Will COVID-19 mark the end of scientific publishing as we know it?

“Under the pressure of a global health crisis, the argument for open access has sunk in. Following calls from the World Health Organization and government leaders, over 150 publishers, companies, and research institutions have agreed to temporarily make all content related to COVID-19 free to read, ensuring efforts to understand the virus can go forth undeterred….

Is this the catalyst that breaks up the bonds of an old publishing model once and for all? …”

Assessment of Preprint Policies of Top-Ranked Clinical Journals | Medical Journals and Publishing

Abstract:  Introduction

The clinical research community has adopted the use of preprint servers, which provide outlets for preliminary reports of research that has not been peer-reviewed.1 Preprint servers support open scholarship, allow research to be disseminated quickly, offer opportunities for peer feedback before formal submission to a journal, and have been increasingly adopted by the biological, physical, and economic scientific communities.2-4 However, for preprint potential to be realized in clinical research, peer-reviewed journals must be willing to consider manuscripts that were previously posted on preprint servers (preprints) for publication. Because systematic information about contemporary clinical journal policies on preprints is lacking,5 our objective was to assess the preprint publication policies of the 100 clinical journals with the highest impact factors.

 

Methods

This cross-sectional study followed the Strengthening the Reporting of Observational Studies in Epidemiology (STROBE) reporting guideline. For this study, we used InCites Journal Citation Reports (JCR) to identify journals across all fields with a 2018 journal impact factor greater than 5. We manually screened all identified journals by title and categories on JCR to find the 100 top-ranked clinical journals and included only those that publish original research.

For each qualifying journal, we checked a succession of resources to ascertain its editorial policy on preprints: the journal website; the publisher website; the Transpose Database6; and the first 10 pages of a Google search containing the journal name and the term preprint. Once a preprint policy was located, we classified each journal’s policy by the following categories: preprints allowed (if preprints will be considered for publication), case-by-case determination (if preprints are evaluated on an individual basis), and preprints prohibited (if preprints will not be considered for publication). Data were collected on April 23, 2020. We conducted descriptive analyses using Microsoft Excel (Microsoft Corporation).

Results

Among the 100 top-ranked clinical journals, the median (interquartile range) impact factor was 13.7 (10.7-19.0). Most journals (86 [86%]) allowed preprints (Table 1). In contrast, 13 journals (13%) evaluated each preprint independently to determine whether to reject it on the basis of its prior preprint status (case-by-case determination). Only 1 journal (1%) had a policy that prohibited preprints (preprints prohibited). There was no association between the median impact factor and the category of preprint policy (Table 2).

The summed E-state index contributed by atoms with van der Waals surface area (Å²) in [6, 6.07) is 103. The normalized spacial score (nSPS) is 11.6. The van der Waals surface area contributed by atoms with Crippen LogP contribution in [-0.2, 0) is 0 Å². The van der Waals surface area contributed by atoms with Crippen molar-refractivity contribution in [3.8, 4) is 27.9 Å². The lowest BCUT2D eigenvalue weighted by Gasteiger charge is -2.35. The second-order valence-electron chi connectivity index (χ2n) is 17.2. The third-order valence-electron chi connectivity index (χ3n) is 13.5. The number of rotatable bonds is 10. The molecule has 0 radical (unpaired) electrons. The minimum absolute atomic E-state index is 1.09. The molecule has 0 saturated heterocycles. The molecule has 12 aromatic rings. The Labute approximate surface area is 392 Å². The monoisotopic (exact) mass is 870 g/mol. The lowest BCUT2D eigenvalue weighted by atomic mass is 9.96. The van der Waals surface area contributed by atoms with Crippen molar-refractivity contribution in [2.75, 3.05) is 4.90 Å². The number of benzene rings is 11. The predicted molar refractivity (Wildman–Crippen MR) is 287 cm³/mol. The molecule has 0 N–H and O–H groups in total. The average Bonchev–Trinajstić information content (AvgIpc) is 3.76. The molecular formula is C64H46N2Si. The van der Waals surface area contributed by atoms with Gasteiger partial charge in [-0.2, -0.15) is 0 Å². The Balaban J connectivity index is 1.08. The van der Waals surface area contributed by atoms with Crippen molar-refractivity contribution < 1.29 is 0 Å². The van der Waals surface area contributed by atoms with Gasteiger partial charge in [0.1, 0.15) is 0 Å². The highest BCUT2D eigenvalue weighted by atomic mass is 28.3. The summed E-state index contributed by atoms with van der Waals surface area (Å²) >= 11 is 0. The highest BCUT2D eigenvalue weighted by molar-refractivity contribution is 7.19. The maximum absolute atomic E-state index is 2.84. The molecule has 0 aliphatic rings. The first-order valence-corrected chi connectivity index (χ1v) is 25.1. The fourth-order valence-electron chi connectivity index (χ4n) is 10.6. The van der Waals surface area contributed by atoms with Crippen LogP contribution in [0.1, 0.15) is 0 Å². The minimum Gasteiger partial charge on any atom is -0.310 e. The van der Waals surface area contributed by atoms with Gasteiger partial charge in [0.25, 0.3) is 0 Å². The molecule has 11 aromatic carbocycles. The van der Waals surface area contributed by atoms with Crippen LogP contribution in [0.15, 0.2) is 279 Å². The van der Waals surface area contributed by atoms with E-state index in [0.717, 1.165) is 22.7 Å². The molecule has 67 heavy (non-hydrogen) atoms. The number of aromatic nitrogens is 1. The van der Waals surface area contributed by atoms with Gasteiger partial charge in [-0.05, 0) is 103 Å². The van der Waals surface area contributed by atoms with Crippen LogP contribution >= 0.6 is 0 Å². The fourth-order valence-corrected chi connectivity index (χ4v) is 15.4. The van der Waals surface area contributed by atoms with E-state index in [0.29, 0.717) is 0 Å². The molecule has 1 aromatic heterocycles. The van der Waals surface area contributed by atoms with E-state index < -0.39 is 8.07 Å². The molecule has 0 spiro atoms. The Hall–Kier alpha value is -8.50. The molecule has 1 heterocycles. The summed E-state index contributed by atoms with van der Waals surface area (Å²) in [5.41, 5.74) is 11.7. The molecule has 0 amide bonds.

10 tips for submitting a successful preprint | Nature Index

“The COVID-19 pandemic has not only accelerated the already rapid growth in submissions of preprints in the biological sciences, but has brought them to the public’s attention as never before.

For example, the medical sciences preprint server medRxiv has already posted more than 3,200 preprints related to the disease. In April, it recorded 10 million views from scientists and the general public.

Many authors in the biological and medical sciences are new to the format. Nature Index asked five experts for their advice on preprint etiquette and best practice….”

Coronavirus Research Moves Faster than Medical Journals

“Many of the coronavirus-related papers being posted on MedRxiv are rushed and flawed, and some are terrible. But a lot report serious research findings, some of which will eventually find their way into prestigious journals, which have been softening their stance on previously released research. (“We encourage posting to preprint servers as a way to share information immediately,” emails Jennifer Zeis, director of communications at the New England Journal of Medicine.) In the meantime, the research is out there, being commented on and followed up on by other scientists, and reported on in the news media. The journals, which normally keep their content behind steep paywalls, are also offering coronavirus articles outside of it. New efforts to sort through the resulting bounty of available research are emerging, from a group of Johns Hopkins University scholars sifting manually through new Covid-19 papers to a 59,000-article machine-readable data set, requested by the White House Office of Science and Technology Policy and enabled by an assortment of tech corporations and academic and philanthropic organizations, that is meant to be mined for insights using artificial intelligence and other such means.